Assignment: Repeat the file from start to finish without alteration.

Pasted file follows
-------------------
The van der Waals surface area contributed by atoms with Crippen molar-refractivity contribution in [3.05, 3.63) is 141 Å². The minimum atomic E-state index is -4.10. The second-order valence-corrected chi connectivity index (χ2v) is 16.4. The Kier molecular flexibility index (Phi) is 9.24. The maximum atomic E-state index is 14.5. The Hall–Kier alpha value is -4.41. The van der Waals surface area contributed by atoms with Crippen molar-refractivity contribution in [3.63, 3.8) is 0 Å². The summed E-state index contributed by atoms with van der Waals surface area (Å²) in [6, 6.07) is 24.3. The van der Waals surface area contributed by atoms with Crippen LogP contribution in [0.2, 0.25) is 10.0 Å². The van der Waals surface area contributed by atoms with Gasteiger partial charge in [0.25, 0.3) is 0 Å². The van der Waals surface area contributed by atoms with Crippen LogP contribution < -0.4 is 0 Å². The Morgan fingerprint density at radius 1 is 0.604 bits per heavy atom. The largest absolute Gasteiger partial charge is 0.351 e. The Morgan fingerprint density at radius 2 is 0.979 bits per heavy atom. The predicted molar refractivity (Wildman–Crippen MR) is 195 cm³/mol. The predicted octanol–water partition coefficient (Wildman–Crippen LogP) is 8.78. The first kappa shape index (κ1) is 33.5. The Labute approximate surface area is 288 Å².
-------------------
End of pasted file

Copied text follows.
The van der Waals surface area contributed by atoms with Crippen molar-refractivity contribution in [3.05, 3.63) is 141 Å². The minimum atomic E-state index is -4.10. The second-order valence-corrected chi connectivity index (χ2v) is 16.4. The Kier molecular flexibility index (Phi) is 9.24. The maximum atomic E-state index is 14.5. The Hall–Kier alpha value is -4.41. The van der Waals surface area contributed by atoms with Crippen molar-refractivity contribution in [3.63, 3.8) is 0 Å². The summed E-state index contributed by atoms with van der Waals surface area (Å²) in [6, 6.07) is 24.3. The van der Waals surface area contributed by atoms with Crippen LogP contribution in [0.2, 0.25) is 10.0 Å². The van der Waals surface area contributed by atoms with Gasteiger partial charge in [0.25, 0.3) is 0 Å². The van der Waals surface area contributed by atoms with Crippen LogP contribution < -0.4 is 0 Å². The Morgan fingerprint density at radius 1 is 0.604 bits per heavy atom. The largest absolute Gasteiger partial charge is 0.351 e. The Morgan fingerprint density at radius 2 is 0.979 bits per heavy atom. The predicted molar refractivity (Wildman–Crippen MR) is 195 cm³/mol. The predicted octanol–water partition coefficient (Wildman–Crippen LogP) is 8.78. The first kappa shape index (κ1) is 33.5. The Labute approximate surface area is 288 Å².